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Type: Thesis
Title: How do People with High ‘Belief in a Just World-Self’ React Towards an Innocent and a Non-innocent Victim?
Author: Mollas, Harula
Issue Date: 2020
School/Discipline: School of Psychology
Abstract: The theory of belief in a just world (BJW) claims that the extent to which one believes that the world treats them fairly affects one’s response to an adverse event involving themselves or a third party. Generally, high BJW for the self (BJW-Self) is associated with higher levels of wellbeing and prosocial behaviour, whilst high BJW for others (BJW-Other) correlates higher with pessimism and victim-blame. This study focused on how BJW-Self and BJWOther relate with people’s levels of empathy, willing to help, positive attitudes, perspectivetaking, deservingness, and victim-blame towards another person’s misfortune. The victim’s responsibility was manipulated to find an interaction between BJW-Self or BJW-Other and the manipulation. It was hypothesised that the higher the BJW-Self scores, the higher the levels of positive responding would be. Conversely, the higher the BJW-Other scores, the higher the levels of negative responding would be. Participants (N=372) read one of the two scenarios about a person contracting HIV. Then, they completed the measures for each outcome variable. Quantitative analysis involves an independent samples t-test, Person’s correlations, and a moderation analysis using hierarchical regression. Contrary to the hypothesis, there were no significant interactions found. However, innocence manipulation affected people’s reactions, as participants demonstrated more positive responses towards innocent victims, and more negative responses towards non-innocent victims. Moreover, there was a significant negative correlation between BJW-Other and empathy; and a significant positive correlation between BJW-Other, deservingness, and victim-blame. The implications of the study will be discussed.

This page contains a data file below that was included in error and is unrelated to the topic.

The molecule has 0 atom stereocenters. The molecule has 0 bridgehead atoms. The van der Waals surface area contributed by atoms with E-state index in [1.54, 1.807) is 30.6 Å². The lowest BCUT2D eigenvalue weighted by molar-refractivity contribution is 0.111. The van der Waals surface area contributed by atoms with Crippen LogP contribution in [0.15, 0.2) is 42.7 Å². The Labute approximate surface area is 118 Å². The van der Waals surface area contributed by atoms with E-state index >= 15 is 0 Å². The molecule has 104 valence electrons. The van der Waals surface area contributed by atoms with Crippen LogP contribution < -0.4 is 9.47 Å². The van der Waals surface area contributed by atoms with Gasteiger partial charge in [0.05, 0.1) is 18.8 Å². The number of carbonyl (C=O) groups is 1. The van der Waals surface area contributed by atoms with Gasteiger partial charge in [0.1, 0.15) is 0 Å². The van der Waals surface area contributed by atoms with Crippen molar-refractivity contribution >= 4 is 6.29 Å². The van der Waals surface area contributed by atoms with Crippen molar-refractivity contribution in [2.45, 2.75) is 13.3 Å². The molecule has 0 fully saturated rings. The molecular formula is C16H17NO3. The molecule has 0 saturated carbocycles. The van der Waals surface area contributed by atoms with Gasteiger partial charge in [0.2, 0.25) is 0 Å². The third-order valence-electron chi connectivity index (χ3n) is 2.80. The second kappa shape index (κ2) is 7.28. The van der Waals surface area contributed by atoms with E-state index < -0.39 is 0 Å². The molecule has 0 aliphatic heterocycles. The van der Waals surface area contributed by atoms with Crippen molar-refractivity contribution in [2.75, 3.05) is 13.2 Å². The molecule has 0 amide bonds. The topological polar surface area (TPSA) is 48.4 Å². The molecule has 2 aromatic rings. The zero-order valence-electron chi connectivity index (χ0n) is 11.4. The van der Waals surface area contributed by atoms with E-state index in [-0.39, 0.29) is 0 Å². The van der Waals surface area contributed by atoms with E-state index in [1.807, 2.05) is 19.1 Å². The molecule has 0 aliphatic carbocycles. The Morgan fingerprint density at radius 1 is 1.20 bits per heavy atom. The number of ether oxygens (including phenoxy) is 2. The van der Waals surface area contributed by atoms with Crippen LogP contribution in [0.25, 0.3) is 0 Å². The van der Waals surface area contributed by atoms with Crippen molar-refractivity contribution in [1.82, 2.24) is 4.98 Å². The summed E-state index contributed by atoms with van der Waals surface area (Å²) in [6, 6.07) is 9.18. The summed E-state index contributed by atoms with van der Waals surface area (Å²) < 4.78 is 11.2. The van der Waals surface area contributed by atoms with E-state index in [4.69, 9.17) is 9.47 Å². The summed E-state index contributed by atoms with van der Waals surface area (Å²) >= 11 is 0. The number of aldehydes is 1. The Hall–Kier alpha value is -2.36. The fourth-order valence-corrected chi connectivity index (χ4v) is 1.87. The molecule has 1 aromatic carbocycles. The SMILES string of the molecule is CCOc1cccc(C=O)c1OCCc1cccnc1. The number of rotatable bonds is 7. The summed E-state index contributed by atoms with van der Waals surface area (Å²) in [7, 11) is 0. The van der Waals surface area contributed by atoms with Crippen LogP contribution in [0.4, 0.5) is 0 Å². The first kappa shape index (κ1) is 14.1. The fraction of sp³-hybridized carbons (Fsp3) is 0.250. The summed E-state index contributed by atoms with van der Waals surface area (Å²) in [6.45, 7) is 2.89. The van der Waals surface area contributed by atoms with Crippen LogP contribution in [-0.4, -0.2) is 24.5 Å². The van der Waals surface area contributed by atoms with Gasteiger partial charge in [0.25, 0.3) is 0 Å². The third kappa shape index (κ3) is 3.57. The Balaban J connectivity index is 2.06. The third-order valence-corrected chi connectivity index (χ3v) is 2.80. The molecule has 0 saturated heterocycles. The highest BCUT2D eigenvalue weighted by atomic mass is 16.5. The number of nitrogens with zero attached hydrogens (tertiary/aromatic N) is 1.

Dissertation Note: Thesis (B.PsychSc(Hons)) -- University of Adelaide, School of Psychology, 2020
Keywords: Honours; Psychology
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